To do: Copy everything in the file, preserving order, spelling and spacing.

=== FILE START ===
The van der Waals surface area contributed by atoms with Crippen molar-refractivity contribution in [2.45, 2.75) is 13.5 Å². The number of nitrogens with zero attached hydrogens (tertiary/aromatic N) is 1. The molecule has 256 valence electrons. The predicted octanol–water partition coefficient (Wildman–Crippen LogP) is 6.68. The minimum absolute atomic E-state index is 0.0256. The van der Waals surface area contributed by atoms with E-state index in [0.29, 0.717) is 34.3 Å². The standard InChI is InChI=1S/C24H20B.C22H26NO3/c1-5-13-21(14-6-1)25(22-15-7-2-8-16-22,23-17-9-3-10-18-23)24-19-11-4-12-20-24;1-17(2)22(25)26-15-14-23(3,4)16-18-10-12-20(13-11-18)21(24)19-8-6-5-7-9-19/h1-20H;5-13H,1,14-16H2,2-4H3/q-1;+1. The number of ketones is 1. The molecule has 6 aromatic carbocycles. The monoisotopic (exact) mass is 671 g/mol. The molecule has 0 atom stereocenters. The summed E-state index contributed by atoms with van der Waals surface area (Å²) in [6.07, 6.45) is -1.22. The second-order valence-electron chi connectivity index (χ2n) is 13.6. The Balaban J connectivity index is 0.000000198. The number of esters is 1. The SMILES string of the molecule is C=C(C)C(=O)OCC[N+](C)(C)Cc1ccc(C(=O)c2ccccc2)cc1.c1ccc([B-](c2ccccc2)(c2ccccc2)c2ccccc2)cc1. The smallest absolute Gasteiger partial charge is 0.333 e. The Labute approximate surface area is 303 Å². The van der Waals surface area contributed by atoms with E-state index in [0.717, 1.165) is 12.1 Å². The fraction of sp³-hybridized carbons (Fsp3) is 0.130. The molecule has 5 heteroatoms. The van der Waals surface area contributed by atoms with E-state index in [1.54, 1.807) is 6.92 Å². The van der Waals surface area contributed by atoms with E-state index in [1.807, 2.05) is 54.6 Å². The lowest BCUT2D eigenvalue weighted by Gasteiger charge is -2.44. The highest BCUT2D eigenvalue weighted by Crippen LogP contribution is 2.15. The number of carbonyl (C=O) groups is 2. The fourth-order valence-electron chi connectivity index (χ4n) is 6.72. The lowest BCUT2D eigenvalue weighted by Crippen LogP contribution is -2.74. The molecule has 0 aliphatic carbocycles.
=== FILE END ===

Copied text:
The van der Waals surface area contributed by atoms with Crippen molar-refractivity contribution in [2.45, 2.75) is 13.5 Å². The number of nitrogens with zero attached hydrogens (tertiary/aromatic N) is 1. The molecule has 256 valence electrons. The predicted octanol–water partition coefficient (Wildman–Crippen LogP) is 6.68. The minimum absolute atomic E-state index is 0.0256. The van der Waals surface area contributed by atoms with E-state index in [0.29, 0.717) is 34.3 Å². The standard InChI is InChI=1S/C24H20B.C22H26NO3/c1-5-13-21(14-6-1)25(22-15-7-2-8-16-22,23-17-9-3-10-18-23)24-19-11-4-12-20-24;1-17(2)22(25)26-15-14-23(3,4)16-18-10-12-20(13-11-18)21(24)19-8-6-5-7-9-19/h1-20H;5-13H,1,14-16H2,2-4H3/q-1;+1. The number of ketones is 1. The molecule has 6 aromatic carbocycles. The monoisotopic (exact) mass is 671 g/mol. The molecule has 0 atom stereocenters. The summed E-state index contributed by atoms with van der Waals surface area (Å²) in [6.07, 6.45) is -1.22. The second-order valence-electron chi connectivity index (χ2n) is 13.6. The Balaban J connectivity index is 0.000000198. The number of esters is 1. The SMILES string of the molecule is C=C(C)C(=O)OCC[N+](C)(C)Cc1ccc(C(=O)c2ccccc2)cc1.c1ccc([B-](c2ccccc2)(c2ccccc2)c2ccccc2)cc1. The smallest absolute Gasteiger partial charge is 0.333 e. The Labute approximate surface area is 303 Å². The van der Waals surface area contributed by atoms with E-state index in [0.717, 1.165) is 12.1 Å². The fraction of sp³-hybridized carbons (Fsp3) is 0.130. The molecule has 5 heteroatoms. The van der Waals surface area contributed by atoms with E-state index in [1.54, 1.807) is 6.92 Å². The van der Waals surface area contributed by atoms with E-state index in [1.807, 2.05) is 54.6 Å². The lowest BCUT2D eigenvalue weighted by Gasteiger charge is -2.44. The highest BCUT2D eigenvalue weighted by Crippen LogP contribution is 2.15. The number of carbonyl (C=O) groups is 2. The fourth-order valence-electron chi connectivity index (χ4n) is 6.72. The lowest BCUT2D eigenvalue weighted by Crippen LogP contribution is -2.74. The molecule has 0 aliphatic carbocycles.